Need a trout fix and don’t want to go all the way to the Jackson tailwater or the North Branch of the Potomac? Never got the special pass to fish on Mossy Creek? Why not visit the overlooked option – the South River in Waynesboro? Granted, the water is a bit low right now given the lack of rain — so this is one you should put in your back pocket and remember when the water levels go up.
When I went to the Virginia Fly Fishing Festival in 2009, I volunteered at the T-shirt booth. One of the other guys working with me was involved with managing the water in the city. He told me that the South River runs at 70° in the height of the summer and was one of the reasons why this section of the river is being looked at as a trophy brook trout fishery. Given that, why not hit it when the water goes up if you are tired of the aggressive grab smallmouth bass provide in the other rivers in the area?
I had fished most of the South River on various expeditions during trout season as documented here. The one remaining place I needed to fish was the section immediately downstream of the Fly Fishing Festival area. That section joins the special regulations section that is normally accessed at the next vehicle bridge downstream. When I attended the festival in April of this year (2010), I drug my carcass out of bed and was on the water by 6:30.
There is plenty of parking and a quick walk puts you on the edge of the river. It is all stocked water and the river is easily wadeable near the festival area. You can only fish so far downstream on the west bank and then, just downstream from the railroad bridge, the depth forces you to cross the river. Once across, you can move quickly downstream as far as you want on an old road that parallels the river on the east bank.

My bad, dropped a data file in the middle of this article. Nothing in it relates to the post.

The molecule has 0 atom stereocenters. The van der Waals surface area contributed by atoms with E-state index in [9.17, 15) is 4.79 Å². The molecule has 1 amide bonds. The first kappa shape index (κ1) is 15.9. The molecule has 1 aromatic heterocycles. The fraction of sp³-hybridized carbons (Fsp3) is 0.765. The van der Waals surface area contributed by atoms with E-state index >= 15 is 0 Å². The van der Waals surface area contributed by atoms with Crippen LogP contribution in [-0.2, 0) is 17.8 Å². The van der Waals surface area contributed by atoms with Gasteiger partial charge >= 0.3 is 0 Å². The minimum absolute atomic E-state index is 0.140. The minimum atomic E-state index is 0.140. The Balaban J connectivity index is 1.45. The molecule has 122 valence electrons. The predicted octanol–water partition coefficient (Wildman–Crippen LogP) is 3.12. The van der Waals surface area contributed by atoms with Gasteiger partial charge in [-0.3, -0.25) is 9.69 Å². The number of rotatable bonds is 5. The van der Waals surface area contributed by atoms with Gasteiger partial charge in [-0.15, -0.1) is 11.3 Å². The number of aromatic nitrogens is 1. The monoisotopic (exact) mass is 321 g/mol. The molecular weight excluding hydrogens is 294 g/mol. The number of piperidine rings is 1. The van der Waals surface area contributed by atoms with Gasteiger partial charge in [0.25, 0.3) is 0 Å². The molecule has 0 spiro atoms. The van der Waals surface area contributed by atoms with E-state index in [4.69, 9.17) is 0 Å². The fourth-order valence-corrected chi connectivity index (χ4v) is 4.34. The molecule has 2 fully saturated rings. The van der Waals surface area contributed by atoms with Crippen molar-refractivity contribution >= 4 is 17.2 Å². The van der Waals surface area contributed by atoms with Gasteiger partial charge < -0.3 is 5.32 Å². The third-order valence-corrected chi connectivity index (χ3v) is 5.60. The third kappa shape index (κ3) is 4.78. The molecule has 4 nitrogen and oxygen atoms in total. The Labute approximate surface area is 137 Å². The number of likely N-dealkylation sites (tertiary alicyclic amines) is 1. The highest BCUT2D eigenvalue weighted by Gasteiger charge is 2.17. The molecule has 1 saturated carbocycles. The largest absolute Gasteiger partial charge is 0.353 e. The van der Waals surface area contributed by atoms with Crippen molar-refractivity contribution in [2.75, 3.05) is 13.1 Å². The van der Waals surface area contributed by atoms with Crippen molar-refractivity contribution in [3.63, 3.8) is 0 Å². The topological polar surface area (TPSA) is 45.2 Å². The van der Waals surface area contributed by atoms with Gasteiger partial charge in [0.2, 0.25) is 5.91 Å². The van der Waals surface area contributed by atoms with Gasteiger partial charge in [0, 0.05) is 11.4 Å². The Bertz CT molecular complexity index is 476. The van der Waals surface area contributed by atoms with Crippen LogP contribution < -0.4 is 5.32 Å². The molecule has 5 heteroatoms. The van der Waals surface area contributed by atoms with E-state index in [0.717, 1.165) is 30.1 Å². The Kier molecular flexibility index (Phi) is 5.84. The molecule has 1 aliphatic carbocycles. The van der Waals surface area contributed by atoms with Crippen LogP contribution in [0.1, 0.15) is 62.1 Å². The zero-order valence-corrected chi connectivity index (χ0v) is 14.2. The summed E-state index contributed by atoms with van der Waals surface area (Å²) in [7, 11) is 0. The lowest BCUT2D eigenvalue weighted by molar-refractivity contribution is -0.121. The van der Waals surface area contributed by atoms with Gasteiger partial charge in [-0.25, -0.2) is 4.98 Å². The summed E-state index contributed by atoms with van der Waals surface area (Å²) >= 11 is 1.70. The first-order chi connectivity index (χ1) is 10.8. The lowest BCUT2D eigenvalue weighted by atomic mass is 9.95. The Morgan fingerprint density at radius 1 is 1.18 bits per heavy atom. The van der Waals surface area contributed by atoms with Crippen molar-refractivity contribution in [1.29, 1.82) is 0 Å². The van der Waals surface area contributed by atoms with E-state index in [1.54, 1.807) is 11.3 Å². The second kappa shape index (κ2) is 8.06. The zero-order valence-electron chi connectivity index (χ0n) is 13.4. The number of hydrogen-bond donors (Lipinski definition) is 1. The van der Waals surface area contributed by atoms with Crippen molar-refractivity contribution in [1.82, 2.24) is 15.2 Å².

That’s the strategy I adopted. I wanted to see the extent of the river and the structure it offered before jumping into the water. I walked about a mile downstream and noted that there were hardly any distinguishing features. Granted, there were a few riffles created by lines of rocks thrown across the river, but all looked the same. Given that, you may as well climb down the bank and pop into the water anywhere you can gain access through the brush.
Since nothing was hatching, I stuck to nymphs and streamers as I fished my way back up to the festival grounds. It was easy to wade along the east bank and the river was wide enough to offer plenty of channels and submerged boulders that should have held plenty of fish. Not that I found them on this particular day — I have to admit that I was skunked.
This is an easy fishing section of the river. The rocks are not that slippery, the brush hangs back from the edge of the river and allows for easy, unobstructed casting. Given the width of the river, you can unload long distance attacks. The current was moving swiftly in April and made drifting nymphs challenging; demanding the need for constant mending. Since the river is wide, I doubt you would feel crowded even if there were other anglers here. The number of channels, the number of rocks, all promise that the fish should be uniformly distributed throughout its length. Therefore, you shouldn’t have to cover a wide area of the river to catch fish. Okay, I didn’t catch anything, so this is conjecture — but I know the fish are there!
Bottom line: Don’t ignore Waynesboro and the South River as a trout fishing option. As a trophy brook trout fishery gets established, this will become a more popular destination.
Getting There: From I64, take exit 99 north onto Rt 250. Rt 250 turns into E. Main Street and will lead to the river. Pull into the parking lot on either side river and start fishing upstream. You can also take exit 96 heading north S. Delphine Ave. Follow it to Main Street and turn left.
Secrets Revealed? No. This is a very public location that is documented in the following places:
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Date Fished: 4/18/2010
Cross to the right bank at the railroad bridge
You will see houses along the west bank
Downstream, the river is flat… no unique features
Others will wade upstream from the special reg entrance
Plenty of channels… wide river
Unless stated otherwise, this article was authored by Steve Moore